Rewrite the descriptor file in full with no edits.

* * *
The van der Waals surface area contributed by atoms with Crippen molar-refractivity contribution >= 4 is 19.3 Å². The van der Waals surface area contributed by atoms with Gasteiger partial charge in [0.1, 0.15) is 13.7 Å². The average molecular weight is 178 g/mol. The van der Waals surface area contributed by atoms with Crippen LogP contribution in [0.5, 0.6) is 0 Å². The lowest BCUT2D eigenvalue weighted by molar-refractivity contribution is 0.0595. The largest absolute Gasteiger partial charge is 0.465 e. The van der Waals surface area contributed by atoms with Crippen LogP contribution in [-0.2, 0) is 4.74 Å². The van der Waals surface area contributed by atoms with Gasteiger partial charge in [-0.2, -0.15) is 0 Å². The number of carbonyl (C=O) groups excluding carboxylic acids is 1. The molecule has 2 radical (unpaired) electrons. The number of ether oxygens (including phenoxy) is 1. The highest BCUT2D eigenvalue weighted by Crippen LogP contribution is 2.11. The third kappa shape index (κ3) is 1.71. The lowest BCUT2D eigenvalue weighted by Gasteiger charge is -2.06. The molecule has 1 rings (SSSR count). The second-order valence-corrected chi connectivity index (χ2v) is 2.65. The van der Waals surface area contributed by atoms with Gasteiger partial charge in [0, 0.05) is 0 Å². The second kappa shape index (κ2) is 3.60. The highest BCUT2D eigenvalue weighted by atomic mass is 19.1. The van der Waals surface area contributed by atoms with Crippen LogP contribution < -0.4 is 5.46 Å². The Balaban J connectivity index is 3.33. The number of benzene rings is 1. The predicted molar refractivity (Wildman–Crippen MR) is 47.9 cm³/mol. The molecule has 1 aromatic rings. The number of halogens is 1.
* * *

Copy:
The van der Waals surface area contributed by atoms with Crippen molar-refractivity contribution >= 4 is 19.3 Å². The van der Waals surface area contributed by atoms with Gasteiger partial charge in [0.1, 0.15) is 13.7 Å². The average molecular weight is 178 g/mol. The van der Waals surface area contributed by atoms with Crippen LogP contribution in [0.5, 0.6) is 0 Å². The lowest BCUT2D eigenvalue weighted by molar-refractivity contribution is 0.0595. The largest absolute Gasteiger partial charge is 0.465 e. The van der Waals surface area contributed by atoms with Crippen LogP contribution in [-0.2, 0) is 4.74 Å². The van der Waals surface area contributed by atoms with Gasteiger partial charge in [-0.2, -0.15) is 0 Å². The number of carbonyl (C=O) groups excluding carboxylic acids is 1. The molecule has 2 radical (unpaired) electrons. The number of ether oxygens (including phenoxy) is 1. The highest BCUT2D eigenvalue weighted by Crippen LogP contribution is 2.11. The third kappa shape index (κ3) is 1.71. The lowest BCUT2D eigenvalue weighted by Gasteiger charge is -2.06. The molecule has 1 rings (SSSR count). The second-order valence-corrected chi connectivity index (χ2v) is 2.65. The van der Waals surface area contributed by atoms with Gasteiger partial charge in [0, 0.05) is 0 Å². The second kappa shape index (κ2) is 3.60. The highest BCUT2D eigenvalue weighted by atomic mass is 19.1. The van der Waals surface area contributed by atoms with Crippen LogP contribution < -0.4 is 5.46 Å². The Balaban J connectivity index is 3.33. The number of benzene rings is 1. The predicted molar refractivity (Wildman–Crippen MR) is 47.9 cm³/mol. The molecule has 1 aromatic rings. The number of halogens is 1.